The money you contribute to your Traditional IRA Plan may be deductible on your annual income taxes. The earnings made on your Traditional IRA Plan aren't taxed until the time you make a withdrawal. Withdrawals can be made without penalty once you reach the age of 59½. You must start taking Required Minimum Distributions (RMDs) from your Traditional IRA Plan when you reach the age of 70½.
This IRA is an excellent option for anyone eager to save for retirement and reduce their taxes at the same time.
View the IRA contribution limits for the current year. This limit applies to all IRAs you have, whether it's at Capital One 360 or elsewhere.
If your earned income is less than the contribution limit, then you're only able to contribute up to the amount you earned for the year.
If you're 50 or older by the end of the year for which the contribution is made, you can add up to an additional $1,000 per year. This additional amount is referred to as a "catch-up contribution".
If you own multiple IRAs at Capital One 360 as well as other institutions, the total of all contributions to all IRAs may not exceed this annual contribution maximum.
Yes, you can have both a Roth IRA Plan and a Traditional IRA Plan. You can make contributions to both Plans as long you don't exceed the maximum contribution limit for each tax year.
Please consult with your tax advisor to see how much you can contribute.
Withdrawing money (taking a distribution) from a Traditional IRA is subject to tax. For more information, check the IRS Publication 590 or consult a tax professional.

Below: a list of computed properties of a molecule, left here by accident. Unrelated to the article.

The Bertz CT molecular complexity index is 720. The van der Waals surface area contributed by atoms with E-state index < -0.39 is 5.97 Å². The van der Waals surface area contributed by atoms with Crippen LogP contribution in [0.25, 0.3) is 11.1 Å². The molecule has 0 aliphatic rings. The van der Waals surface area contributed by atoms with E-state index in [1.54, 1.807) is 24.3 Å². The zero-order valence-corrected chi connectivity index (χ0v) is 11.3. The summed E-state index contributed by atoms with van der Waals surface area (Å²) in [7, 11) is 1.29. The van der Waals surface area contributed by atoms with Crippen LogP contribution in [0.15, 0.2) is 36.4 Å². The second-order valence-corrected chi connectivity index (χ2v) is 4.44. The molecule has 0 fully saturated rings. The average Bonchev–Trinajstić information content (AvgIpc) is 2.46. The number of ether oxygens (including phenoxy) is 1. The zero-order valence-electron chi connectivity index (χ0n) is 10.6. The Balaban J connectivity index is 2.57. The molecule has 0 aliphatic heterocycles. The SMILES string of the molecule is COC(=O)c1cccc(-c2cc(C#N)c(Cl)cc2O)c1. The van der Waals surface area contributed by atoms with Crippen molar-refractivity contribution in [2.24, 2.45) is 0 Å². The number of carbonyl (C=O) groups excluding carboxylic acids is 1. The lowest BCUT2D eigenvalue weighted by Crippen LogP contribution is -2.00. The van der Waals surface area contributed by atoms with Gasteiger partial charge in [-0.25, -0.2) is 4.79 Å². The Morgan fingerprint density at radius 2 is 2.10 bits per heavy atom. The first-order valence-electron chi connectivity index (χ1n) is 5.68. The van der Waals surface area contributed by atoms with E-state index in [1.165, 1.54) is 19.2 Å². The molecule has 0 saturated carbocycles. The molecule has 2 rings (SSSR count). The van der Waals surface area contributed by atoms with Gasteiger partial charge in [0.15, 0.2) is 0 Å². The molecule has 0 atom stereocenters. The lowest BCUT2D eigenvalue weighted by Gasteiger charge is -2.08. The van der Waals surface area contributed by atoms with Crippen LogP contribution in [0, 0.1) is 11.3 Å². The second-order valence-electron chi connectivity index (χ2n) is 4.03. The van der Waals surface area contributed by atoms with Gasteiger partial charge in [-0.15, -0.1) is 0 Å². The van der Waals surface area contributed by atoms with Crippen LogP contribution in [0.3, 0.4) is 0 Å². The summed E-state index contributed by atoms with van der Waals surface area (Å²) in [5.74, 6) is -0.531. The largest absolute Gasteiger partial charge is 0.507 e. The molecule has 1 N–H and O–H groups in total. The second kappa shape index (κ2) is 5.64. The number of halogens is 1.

In most cases, you will pay a penalty if you make an early withdrawal. Please consult your tax advisor for more information. If taken after age 59½, all earnings and principal distributions are penalty free.
You're required to begin taking minimum withdrawals (Required Minimum Distributions) at age 70½ or you'll be penalized by the IRS. Please consult your tax advisor for information on Required Minimum Distributions.
When deciding between a Traditional and Roth IRA, you may want to ask yourself: Do I want to save on taxes now with a Traditional IRA or when I retire with a Roth IRA?
Here are some key differences between a Traditional and Roth IRA Plan:
|Eligibility||Everyone can contribute (consult your tax advisor for additional information)||Ability to contribute is determined by annual income|
|Tax Deductibility of Contributions||Contributions may be tax deductible (amount is subtracted from gross income to reduce the amount of income subject to tax)||Contributions are not tax deductible – you will have to pay income taxes on your contributions.|
|Earnings||Earnings are tax-deferred if taken as normal distributions after age 59½||Earnings are tax-exempt if taken as normal distributions after age 59½|
|Distributions||All earnings and principal distributions are taxed at the time of withdrawal Withdrawals prior to age 59½ are generally not permitted without penalty||All earnings and principal distributions are tax free if taken after age 59½ You can withdraw your contributions (but not the earnings) after a waiting period without penalty|
|Mandatory Distributions||Must start at age 70½||No mandatory distributions|
|Age Limitations for Contributions||No contributions after age 70½||No age limit|
As always, consult your tax advisor for additional information.